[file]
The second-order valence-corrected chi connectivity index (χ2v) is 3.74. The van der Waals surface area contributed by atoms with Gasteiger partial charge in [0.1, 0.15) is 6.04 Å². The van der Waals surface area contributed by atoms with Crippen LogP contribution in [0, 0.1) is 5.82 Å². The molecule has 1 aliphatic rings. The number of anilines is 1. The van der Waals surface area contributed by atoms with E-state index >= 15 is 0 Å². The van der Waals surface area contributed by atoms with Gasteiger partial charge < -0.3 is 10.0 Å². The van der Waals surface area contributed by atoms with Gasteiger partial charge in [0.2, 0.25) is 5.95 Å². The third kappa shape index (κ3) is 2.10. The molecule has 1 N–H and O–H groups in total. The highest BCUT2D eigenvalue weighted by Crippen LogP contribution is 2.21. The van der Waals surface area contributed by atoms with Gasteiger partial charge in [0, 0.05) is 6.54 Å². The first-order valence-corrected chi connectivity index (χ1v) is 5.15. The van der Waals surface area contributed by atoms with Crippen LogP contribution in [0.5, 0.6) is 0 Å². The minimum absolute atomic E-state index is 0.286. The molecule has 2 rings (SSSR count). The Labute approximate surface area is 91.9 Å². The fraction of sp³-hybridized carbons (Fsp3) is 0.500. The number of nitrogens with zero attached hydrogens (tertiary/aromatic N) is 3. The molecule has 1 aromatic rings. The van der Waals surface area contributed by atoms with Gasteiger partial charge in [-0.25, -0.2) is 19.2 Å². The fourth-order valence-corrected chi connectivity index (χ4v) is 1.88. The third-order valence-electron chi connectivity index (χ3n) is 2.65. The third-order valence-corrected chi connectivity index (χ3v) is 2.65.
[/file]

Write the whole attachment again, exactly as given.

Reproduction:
The second-order valence-corrected chi connectivity index (χ2v) is 3.74. The van der Waals surface area contributed by atoms with Gasteiger partial charge in [0.1, 0.15) is 6.04 Å². The van der Waals surface area contributed by atoms with Crippen LogP contribution in [0, 0.1) is 5.82 Å². The molecule has 1 aliphatic rings. The number of anilines is 1. The van der Waals surface area contributed by atoms with E-state index >= 15 is 0 Å². The van der Waals surface area contributed by atoms with Gasteiger partial charge < -0.3 is 10.0 Å². The van der Waals surface area contributed by atoms with Gasteiger partial charge in [0.2, 0.25) is 5.95 Å². The third kappa shape index (κ3) is 2.10. The molecule has 1 N–H and O–H groups in total. The highest BCUT2D eigenvalue weighted by Crippen LogP contribution is 2.21. The van der Waals surface area contributed by atoms with Gasteiger partial charge in [0, 0.05) is 6.54 Å². The first-order valence-corrected chi connectivity index (χ1v) is 5.15. The van der Waals surface area contributed by atoms with Crippen LogP contribution in [0.5, 0.6) is 0 Å². The minimum absolute atomic E-state index is 0.286. The molecule has 2 rings (SSSR count). The Labute approximate surface area is 91.9 Å². The fraction of sp³-hybridized carbons (Fsp3) is 0.500. The number of nitrogens with zero attached hydrogens (tertiary/aromatic N) is 3. The molecule has 1 aromatic rings. The van der Waals surface area contributed by atoms with Gasteiger partial charge in [-0.25, -0.2) is 19.2 Å². The fourth-order valence-corrected chi connectivity index (χ4v) is 1.88. The third-order valence-electron chi connectivity index (χ3n) is 2.65. The third-order valence-corrected chi connectivity index (χ3v) is 2.65.